How to Support Senior Family Members’ Mental Health During the Winter

by whatsmind

Many people, including older adults, experience the winter blues as the weather gets cold and dark. The holidays can also be a tough time due to the high levels of stress and family drama that it can entail. If your elderly loved one has seemed a little down since winter started, there are steps you can take to help cheer them up. Here are seven different ways you can support senior family members’ mental health during the winter:

Spend time together.

Being social is one of the best things that you can do for your mental health, no matter your age. Unfortunately, older adults have mobility limitations that can make it hard for them to socialize, especially during the winter when inclement weather makes travel more dangerous. If your elderly loved ones aren’t really able to leave the house, then go to them so you can socialize at their home instead. Doing fun activities together, such as putting together a jigsaw puzzle, is a great way to pass the time, but you can also just hang out and chat. More important than what you do is the fact that you’re spending time together and showing your loved one that you care.

How to Support Senior Family Members’ Mental Health During the Winter

Connect virtually.

If you don’t live near your elderly loved one, then you may not be able to visit them in person during the holidays. Stay connected with them via technology such as phone calls and video chats. Try to talk with them at least once a week, and make sure you factor in any time differences so you don’t accidentally wake them up. You can also let them know that you’re thinking of them by sending them cards or thoughtful gifts such as flannel nightgowns and slippers for swollen feet. There are lots of ways to connect over the holidays, even if you can’t see each other in person!

Promote a balanced diet.

What we eat has a direct effect on our mood. Sugary holiday treats may taste delicious, but they cause a spike of energy, followed by fatigue and a lowered mood. It’s okay for your relatives to indulge on occasion, but make sure that they’re not overdoing it on foods and drinks rich in sugar, unhealthy fat and alcohol. In general, they should eat a balanced diet that is full of whole grains, lean proteins, fruits and vegetables and healthy fats — and then they can add treats on top of this healthy base. Also, make sure that they are drinking enough water to stay hydrated. Older adults don’t get the same thirst urges that younger people do, so they can become dehydrated without realizing it.

How to Support Senior Family Members’ Mental Health During the Winter

Encourage them to stay active inside.

Exercise improves mental health in both the short- and long-term, so your loved one should definitely keep working out during the winter. However, the inclement weather can make it difficult for them to exercise outside, especially if they live in an area with harsh temperatures or lots of precipitation. Encourage them to stay active inside instead, working out at the gym or at home. If your elderly loved one doesn’t have a lot of mobility, they can still do sitting exercises for seniors to help get their blood flowing. Make sure that they have the proper gear, including workout clothes and shoes, to protect them while they exercise.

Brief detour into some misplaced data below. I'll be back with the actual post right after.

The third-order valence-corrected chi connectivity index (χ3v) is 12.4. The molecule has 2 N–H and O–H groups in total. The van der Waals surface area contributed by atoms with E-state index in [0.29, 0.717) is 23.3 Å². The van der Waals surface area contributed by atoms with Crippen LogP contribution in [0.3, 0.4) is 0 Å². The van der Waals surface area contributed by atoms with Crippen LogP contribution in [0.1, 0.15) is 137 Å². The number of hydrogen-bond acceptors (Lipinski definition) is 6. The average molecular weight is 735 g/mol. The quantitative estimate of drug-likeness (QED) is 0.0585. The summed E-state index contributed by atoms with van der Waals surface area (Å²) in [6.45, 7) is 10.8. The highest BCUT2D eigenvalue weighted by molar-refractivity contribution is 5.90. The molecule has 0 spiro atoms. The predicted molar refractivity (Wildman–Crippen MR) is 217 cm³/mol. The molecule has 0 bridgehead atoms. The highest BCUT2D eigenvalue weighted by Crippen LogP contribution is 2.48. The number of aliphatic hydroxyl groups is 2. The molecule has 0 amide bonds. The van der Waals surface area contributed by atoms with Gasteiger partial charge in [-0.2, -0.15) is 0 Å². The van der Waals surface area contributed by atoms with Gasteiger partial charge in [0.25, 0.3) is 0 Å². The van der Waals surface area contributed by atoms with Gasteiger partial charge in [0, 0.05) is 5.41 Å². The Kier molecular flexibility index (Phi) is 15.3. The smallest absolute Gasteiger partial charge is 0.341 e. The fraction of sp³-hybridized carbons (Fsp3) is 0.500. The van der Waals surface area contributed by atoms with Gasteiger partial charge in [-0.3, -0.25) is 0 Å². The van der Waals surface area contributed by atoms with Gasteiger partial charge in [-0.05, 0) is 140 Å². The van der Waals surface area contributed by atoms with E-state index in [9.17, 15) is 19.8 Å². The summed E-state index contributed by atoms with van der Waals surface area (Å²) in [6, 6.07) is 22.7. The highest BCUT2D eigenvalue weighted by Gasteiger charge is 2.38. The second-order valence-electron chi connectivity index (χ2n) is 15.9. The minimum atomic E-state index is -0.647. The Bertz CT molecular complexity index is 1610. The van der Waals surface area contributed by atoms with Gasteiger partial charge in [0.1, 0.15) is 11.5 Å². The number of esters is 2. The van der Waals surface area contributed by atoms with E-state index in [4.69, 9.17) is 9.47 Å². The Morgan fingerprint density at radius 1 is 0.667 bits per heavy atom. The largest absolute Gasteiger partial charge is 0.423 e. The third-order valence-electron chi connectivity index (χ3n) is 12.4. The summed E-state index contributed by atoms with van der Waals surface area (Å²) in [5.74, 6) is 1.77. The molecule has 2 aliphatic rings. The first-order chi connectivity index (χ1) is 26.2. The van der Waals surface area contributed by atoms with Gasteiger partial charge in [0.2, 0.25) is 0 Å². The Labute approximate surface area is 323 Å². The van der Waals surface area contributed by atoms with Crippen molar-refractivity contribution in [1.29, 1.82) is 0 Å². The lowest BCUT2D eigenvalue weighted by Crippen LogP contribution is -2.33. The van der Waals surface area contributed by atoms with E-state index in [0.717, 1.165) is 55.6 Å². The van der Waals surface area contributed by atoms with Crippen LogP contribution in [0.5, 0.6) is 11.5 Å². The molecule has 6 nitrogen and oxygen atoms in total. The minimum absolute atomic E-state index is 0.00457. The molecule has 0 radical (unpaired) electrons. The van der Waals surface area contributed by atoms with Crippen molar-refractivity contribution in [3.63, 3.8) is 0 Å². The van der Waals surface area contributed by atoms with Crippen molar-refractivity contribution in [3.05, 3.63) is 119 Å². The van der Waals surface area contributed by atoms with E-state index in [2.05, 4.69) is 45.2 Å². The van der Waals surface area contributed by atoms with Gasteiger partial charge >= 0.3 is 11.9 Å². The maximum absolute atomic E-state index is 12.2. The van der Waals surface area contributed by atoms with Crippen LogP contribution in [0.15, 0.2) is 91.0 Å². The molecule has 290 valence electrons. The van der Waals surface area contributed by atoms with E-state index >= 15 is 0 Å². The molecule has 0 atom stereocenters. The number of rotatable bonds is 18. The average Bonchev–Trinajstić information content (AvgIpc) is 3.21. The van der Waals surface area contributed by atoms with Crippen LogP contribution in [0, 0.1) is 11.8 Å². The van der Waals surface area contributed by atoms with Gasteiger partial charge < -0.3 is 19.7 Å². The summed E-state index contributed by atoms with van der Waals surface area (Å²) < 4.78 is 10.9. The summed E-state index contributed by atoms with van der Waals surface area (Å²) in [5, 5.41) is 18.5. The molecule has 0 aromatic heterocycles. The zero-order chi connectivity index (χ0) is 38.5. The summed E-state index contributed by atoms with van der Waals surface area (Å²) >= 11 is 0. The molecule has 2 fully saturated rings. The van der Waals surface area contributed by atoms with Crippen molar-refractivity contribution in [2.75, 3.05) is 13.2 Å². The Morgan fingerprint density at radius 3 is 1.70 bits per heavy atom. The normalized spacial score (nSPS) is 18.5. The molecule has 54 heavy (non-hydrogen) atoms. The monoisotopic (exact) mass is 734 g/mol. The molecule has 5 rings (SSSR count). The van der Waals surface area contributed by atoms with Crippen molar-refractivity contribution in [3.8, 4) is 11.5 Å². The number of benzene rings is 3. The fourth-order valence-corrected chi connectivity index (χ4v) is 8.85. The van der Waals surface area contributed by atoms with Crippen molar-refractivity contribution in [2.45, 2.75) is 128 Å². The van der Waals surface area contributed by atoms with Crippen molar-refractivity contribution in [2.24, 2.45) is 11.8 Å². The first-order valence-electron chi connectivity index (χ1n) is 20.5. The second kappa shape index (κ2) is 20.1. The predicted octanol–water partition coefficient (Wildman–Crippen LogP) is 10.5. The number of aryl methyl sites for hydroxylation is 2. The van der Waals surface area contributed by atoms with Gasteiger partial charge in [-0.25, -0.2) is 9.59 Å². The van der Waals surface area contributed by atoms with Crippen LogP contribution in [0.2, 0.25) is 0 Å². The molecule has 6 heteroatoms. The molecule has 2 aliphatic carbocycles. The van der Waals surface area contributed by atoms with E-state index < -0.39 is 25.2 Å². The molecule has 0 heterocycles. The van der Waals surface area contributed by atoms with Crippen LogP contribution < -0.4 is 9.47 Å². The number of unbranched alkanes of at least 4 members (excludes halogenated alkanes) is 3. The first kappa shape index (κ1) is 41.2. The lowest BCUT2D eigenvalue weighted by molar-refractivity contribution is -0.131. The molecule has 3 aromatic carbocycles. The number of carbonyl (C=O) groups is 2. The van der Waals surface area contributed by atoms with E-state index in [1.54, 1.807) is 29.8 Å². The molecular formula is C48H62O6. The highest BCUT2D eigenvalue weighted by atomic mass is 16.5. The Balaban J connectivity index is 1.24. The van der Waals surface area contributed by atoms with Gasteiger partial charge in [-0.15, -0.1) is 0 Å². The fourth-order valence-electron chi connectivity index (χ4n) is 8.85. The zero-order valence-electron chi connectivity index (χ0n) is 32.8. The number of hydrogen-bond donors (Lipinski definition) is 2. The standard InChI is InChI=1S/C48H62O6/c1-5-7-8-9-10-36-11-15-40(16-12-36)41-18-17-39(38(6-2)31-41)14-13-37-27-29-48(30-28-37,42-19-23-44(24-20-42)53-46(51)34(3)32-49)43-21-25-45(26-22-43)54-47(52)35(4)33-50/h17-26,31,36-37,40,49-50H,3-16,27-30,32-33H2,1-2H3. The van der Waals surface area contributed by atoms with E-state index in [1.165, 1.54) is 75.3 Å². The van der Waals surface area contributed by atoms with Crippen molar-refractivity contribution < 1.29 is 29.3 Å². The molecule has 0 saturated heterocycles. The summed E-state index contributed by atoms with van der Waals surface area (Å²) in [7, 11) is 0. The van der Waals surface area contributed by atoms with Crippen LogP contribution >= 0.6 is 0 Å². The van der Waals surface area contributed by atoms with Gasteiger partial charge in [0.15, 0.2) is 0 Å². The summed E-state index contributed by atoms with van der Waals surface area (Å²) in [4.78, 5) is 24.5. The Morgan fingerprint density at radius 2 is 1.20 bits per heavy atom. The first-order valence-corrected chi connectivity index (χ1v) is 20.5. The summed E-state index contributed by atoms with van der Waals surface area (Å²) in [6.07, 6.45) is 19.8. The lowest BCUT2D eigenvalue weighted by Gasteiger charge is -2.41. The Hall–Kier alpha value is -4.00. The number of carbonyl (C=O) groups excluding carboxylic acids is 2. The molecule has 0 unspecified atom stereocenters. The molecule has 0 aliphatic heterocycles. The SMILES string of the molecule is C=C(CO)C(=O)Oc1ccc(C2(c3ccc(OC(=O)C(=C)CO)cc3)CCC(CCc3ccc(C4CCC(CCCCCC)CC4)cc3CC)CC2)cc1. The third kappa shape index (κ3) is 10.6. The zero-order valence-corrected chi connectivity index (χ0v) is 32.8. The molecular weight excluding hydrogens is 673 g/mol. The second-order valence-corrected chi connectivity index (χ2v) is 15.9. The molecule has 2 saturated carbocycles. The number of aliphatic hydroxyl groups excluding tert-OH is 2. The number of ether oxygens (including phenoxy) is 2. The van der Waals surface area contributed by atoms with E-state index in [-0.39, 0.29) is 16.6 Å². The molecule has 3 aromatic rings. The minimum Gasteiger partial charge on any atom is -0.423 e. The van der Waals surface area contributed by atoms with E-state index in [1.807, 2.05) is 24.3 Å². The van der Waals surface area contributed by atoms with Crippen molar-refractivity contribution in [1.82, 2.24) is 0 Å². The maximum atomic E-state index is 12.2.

Help them decorate.

When the weather is drab outside, putting up decorations inside can help cheer up your elderly loved ones. Many seniors often struggle to put decorations up by themselves, especially when it comes to decorating tall Christmas trees and stringing up outdoor lights. If you live nearby, offer to help out, or even take care of it for them altogether. If your elderly loved ones are in an assisted living facility, the staff will probably decorate the common areas, but they might not decorate the residents’ rooms. Ask if you can bring in your own decor to put up in your relative’s room to enliven their space and make it feel like the holidays.

How to Support Senior Family Members’ Mental Health During the Winter

Have them try light therapy.

The lack of sunlight during the winter can contribute to seasonal affective disorder (SAD), a form of depression that occurs at specific times of the year. SAD is often exacerbated if your loved one lives in an area where it snows or rains a lot, so clouds often block the sun. Thankfully, there is a source of artificial sunlight in the form of a therapy light. These light therapy lamps should be used for a minimum of 20-30 minutes a day. Weaker lamps may require more time. If they don’t already own a light therapy lamp, you can give them one as an early Christmas gift.

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Don’t forget talk therapy, too.

Light therapy isn’t the only kind of treatment that can help with the winter blues. Talk therapy is very effective for many kinds of depression and anxiety. If your elderly loved one has been exhibiting symptoms of one of these conditions, then broach the possibility of them seeing a professional therapist. If getting out of the house is a problem, more and more therapists are offering telehealth appointments, so virtual therapy is more available than ever. You might need to assist your loved one in finding a therapist who takes their insurance and offers virtual appointments — or help them download the video call software and get it set up.

It’s easy to get wrapped up in your own life during the holidays, but make sure that you are taking time to check in on your elderly loved ones to see how they are doing. Follow these tips to support senior family members’ mental health during the winter.

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